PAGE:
Alzheimer’s Disease: Stages, Symptoms, and Prevention

Alzheimer’s disease is a progressive neurological disorder that causes the brain to atrophy and brain cells to wither away. Alzheimer’s disease is often also called dementia, when it actually is just the most common cause of dementia. Dementia — a state of continuous decline in cognition, memory, and behavioral and social skills — eventually leads to a complete loss of independence in the affected person. Early detection of Alzheimer’s disease can help you slow the ascent into dementia, and in some cases (especially when detected early), also completely reverse the memory loss. This makes it imperative that individuals and doctors stay alert to the early symptoms of this disorder. Here’s a closer look at what exactly Alzheimer’s disease is, the various stages, early and later symptoms, and treatment and prevention.  

What Is Alzheimer’s Disease?

When it comes to your or your loved ones’ health, you can never be too proactive. Especially with disorders such as Alzheimer’s, understanding Alzheimer’s disease and its early symptoms, and knowing what the stages of the disease are, can go a long way in helping you prevent it, reverse it, or slow it down. 

Alzheimer’s disease is a neurodegenerative disease. It usually starts slowly and later progressively worsens. Abnormal structures in the brain, including plaques (deposits of beta-amyloid protein fragments in the brain) and tangles (twisted fibers of the tau protein), are usually implicated in damaging and killing nerve and brain cells. All ageing brains have these structures, but they develop much faster and more densely in patients with Alzheimer’s disease. Early symptoms of the disease include a growing inability to recall recent events. As the disease worsens, behavioral decline follows the memory loss, with eventually the affected individual needing round-the-clock care and attention. 

What Are the Symptoms and Stages of Alzheimer’s Disease?

Symptoms of Alzheimer’s disease develop in stages.

Preclinical Stage

In this stage, the brain starts showing changes and signs of the disease. But outwardly, the affected person shows few to no signs, so detection is hard unless you opt for PET brain scans. This stage of seeming normalcy can last for years.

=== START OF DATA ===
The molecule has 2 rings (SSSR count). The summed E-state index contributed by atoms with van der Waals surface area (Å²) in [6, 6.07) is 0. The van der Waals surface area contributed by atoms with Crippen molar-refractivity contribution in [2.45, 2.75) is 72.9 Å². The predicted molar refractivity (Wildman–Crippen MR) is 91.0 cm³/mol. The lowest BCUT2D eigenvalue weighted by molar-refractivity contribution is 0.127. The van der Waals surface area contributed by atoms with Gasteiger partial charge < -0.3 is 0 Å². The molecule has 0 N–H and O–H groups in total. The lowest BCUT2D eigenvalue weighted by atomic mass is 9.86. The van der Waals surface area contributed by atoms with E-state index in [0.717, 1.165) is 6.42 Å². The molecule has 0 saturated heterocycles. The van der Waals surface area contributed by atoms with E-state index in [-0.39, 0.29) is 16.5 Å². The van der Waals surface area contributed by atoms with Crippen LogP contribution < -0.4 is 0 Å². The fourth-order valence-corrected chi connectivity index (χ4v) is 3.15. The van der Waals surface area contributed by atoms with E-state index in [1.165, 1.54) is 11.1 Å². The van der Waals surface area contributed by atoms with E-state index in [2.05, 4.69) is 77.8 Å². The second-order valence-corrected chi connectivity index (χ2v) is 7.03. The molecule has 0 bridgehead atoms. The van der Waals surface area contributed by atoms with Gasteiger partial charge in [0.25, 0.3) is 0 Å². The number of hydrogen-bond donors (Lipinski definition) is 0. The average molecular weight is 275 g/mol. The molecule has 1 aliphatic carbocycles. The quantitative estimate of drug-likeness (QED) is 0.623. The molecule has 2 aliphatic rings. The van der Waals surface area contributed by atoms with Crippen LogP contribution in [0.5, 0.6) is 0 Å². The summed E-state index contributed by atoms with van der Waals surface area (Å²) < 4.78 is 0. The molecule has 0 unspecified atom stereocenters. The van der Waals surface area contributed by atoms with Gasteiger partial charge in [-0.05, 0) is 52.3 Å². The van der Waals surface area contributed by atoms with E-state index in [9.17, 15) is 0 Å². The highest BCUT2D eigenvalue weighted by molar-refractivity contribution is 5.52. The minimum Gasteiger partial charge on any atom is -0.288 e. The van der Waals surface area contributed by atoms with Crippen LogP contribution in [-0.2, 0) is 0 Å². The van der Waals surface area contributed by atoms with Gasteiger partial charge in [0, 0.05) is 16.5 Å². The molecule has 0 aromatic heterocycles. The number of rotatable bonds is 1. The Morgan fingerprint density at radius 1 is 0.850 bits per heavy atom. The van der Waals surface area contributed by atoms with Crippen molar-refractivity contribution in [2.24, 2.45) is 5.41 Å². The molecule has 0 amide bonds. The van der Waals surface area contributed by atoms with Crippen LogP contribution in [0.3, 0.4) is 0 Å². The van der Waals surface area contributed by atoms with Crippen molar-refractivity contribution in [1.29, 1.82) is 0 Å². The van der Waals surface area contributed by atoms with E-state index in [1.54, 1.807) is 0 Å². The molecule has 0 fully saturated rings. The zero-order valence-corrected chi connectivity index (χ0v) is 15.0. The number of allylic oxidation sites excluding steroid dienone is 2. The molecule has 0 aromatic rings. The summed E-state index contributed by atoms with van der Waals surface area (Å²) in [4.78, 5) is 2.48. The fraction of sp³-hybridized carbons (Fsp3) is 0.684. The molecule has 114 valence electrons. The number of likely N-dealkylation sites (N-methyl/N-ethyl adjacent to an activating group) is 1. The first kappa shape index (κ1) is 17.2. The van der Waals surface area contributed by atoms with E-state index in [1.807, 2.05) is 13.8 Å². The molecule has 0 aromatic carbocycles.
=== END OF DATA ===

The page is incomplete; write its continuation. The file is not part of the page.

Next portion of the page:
Mild or Early Stage

Here, the individual often shows symptoms such as mild forgetfulness. It can be mistaken for normal ageing. Patients can often find it harder to focus on an activity. Memory lapses may include not being able to recall names, recent events, where you’ve kept objects, etc. 

Moderate or Middle Stage

This interim stage is usually the longest-lasting stage. During this stage, memory and cognitive functions show an unmistakable but moderate decline. This can include not remembering your own name, problems with learning new things, and trouble with reading and writing. This can later evolve to losing track of time or place, wandering, and forgetting the name of the spouse or children. 

Severe Stage

By this stage, the affected individual loses the ability to have a longer conversation beyond a few words, and the ability to walk, sit, and eat. The patient also loses bowel and bladder control and needs constant care.

How Is Alzheimer’s Disease Diagnosed and Treated?

Diagnosis involves memory tests, going over the health history of the patient, and brain scans such as PET, CT, or MRI scans. There are also blood tests that look for the presence of specific [proteins in the blood in response to the progression of brain decline due to the disorder. While there isn’t a direct treatment or cure for the disease, there are several medications that can help with symptoms such as memory loss, depression, sleeplessness, and cognitive issues.

How Can You Prevent or Reverse Alzheimer’s Disease?

Maintaining an active lifestyle and consuming a healthy, balanced diet can go a long way in protecting your brain and preventing Alzheimer’s disease. Reducing blood sugar levels by following a low-glycemic diet and undertaking exercise can help prevent or slow down the disease. Regular mindful meditation and stress relieving measures such as breathing exercises have also been found to have neuroprotective benefits. 

While reversing moderate or later stages of the disease might not be possible, making intensive food and lifestyle changes has helped some patients reverse the early symptoms of Alzheimer’s disease

Sleep is another underrated area for prevention and reversal of early symptoms of the disease. Doctors recommend getting adequate (around eight hours) sleep to protect the brain as well as the body. Sleep allows the brain to rest and recuperate. Good quality sleep has been known to preserve brain health, memory, and cognition. Poor quality sleep, on the other hand, has been shown to lead to rapid progression of the disease.

There is a lot of research currently being undertaken to better-understand and treat Alzheimer’s disease. The future for the prevention and treatment of Alzheimer’s disease looks promising. Even today, with early detection and proactive management, you can improve the prognosis of the condition.